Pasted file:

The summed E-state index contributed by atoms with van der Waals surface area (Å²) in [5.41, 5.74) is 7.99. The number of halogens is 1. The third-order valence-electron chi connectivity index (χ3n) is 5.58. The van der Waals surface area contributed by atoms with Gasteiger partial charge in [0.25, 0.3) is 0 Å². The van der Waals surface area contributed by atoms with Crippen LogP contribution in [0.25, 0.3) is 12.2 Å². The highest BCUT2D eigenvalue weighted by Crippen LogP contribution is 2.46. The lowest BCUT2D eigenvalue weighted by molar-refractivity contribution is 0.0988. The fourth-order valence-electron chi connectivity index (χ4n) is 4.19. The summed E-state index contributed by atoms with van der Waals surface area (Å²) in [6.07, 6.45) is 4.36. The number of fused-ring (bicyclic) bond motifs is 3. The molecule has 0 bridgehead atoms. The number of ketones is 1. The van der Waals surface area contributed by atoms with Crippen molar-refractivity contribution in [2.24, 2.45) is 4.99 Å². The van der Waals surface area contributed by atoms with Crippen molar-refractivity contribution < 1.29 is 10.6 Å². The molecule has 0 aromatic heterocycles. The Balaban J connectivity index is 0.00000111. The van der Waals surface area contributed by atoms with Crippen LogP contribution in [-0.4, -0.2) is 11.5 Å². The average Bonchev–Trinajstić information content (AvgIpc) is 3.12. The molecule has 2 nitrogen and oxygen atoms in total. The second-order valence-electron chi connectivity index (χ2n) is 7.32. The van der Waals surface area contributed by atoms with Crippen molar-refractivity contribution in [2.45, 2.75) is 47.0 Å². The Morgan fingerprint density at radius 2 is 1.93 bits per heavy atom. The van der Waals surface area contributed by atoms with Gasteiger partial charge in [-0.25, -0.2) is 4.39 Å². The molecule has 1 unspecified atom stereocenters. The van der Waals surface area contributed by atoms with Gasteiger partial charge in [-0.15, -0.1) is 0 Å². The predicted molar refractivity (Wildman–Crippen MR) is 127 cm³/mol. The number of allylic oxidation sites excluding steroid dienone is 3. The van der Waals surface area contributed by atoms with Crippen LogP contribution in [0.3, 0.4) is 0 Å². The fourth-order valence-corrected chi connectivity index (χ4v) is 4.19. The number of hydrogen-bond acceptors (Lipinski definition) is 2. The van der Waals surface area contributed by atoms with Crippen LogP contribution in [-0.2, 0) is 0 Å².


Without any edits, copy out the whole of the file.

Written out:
The summed E-state index contributed by atoms with van der Waals surface area (Å²) in [5.41, 5.74) is 7.99. The number of halogens is 1. The third-order valence-electron chi connectivity index (χ3n) is 5.58. The van der Waals surface area contributed by atoms with Gasteiger partial charge in [0.25, 0.3) is 0 Å². The van der Waals surface area contributed by atoms with Crippen LogP contribution in [0.25, 0.3) is 12.2 Å². The highest BCUT2D eigenvalue weighted by Crippen LogP contribution is 2.46. The lowest BCUT2D eigenvalue weighted by molar-refractivity contribution is 0.0988. The fourth-order valence-electron chi connectivity index (χ4n) is 4.19. The summed E-state index contributed by atoms with van der Waals surface area (Å²) in [6.07, 6.45) is 4.36. The number of fused-ring (bicyclic) bond motifs is 3. The molecule has 0 bridgehead atoms. The number of ketones is 1. The van der Waals surface area contributed by atoms with Crippen molar-refractivity contribution in [2.24, 2.45) is 4.99 Å². The van der Waals surface area contributed by atoms with Crippen molar-refractivity contribution < 1.29 is 10.6 Å². The molecule has 0 aromatic heterocycles. The Balaban J connectivity index is 0.00000111. The van der Waals surface area contributed by atoms with Crippen LogP contribution in [-0.4, -0.2) is 11.5 Å². The average Bonchev–Trinajstić information content (AvgIpc) is 3.12. The molecule has 2 nitrogen and oxygen atoms in total. The second-order valence-electron chi connectivity index (χ2n) is 7.32. The van der Waals surface area contributed by atoms with Crippen molar-refractivity contribution in [2.45, 2.75) is 47.0 Å². The Morgan fingerprint density at radius 2 is 1.93 bits per heavy atom. The van der Waals surface area contributed by atoms with Gasteiger partial charge in [-0.25, -0.2) is 4.39 Å². The molecule has 1 unspecified atom stereocenters. The van der Waals surface area contributed by atoms with Gasteiger partial charge in [-0.15, -0.1) is 0 Å². The predicted molar refractivity (Wildman–Crippen MR) is 127 cm³/mol. The number of allylic oxidation sites excluding steroid dienone is 3. The van der Waals surface area contributed by atoms with Crippen LogP contribution in [0.3, 0.4) is 0 Å². The fourth-order valence-corrected chi connectivity index (χ4v) is 4.19. The number of hydrogen-bond acceptors (Lipinski definition) is 2. The van der Waals surface area contributed by atoms with Crippen LogP contribution in [-0.2, 0) is 0 Å².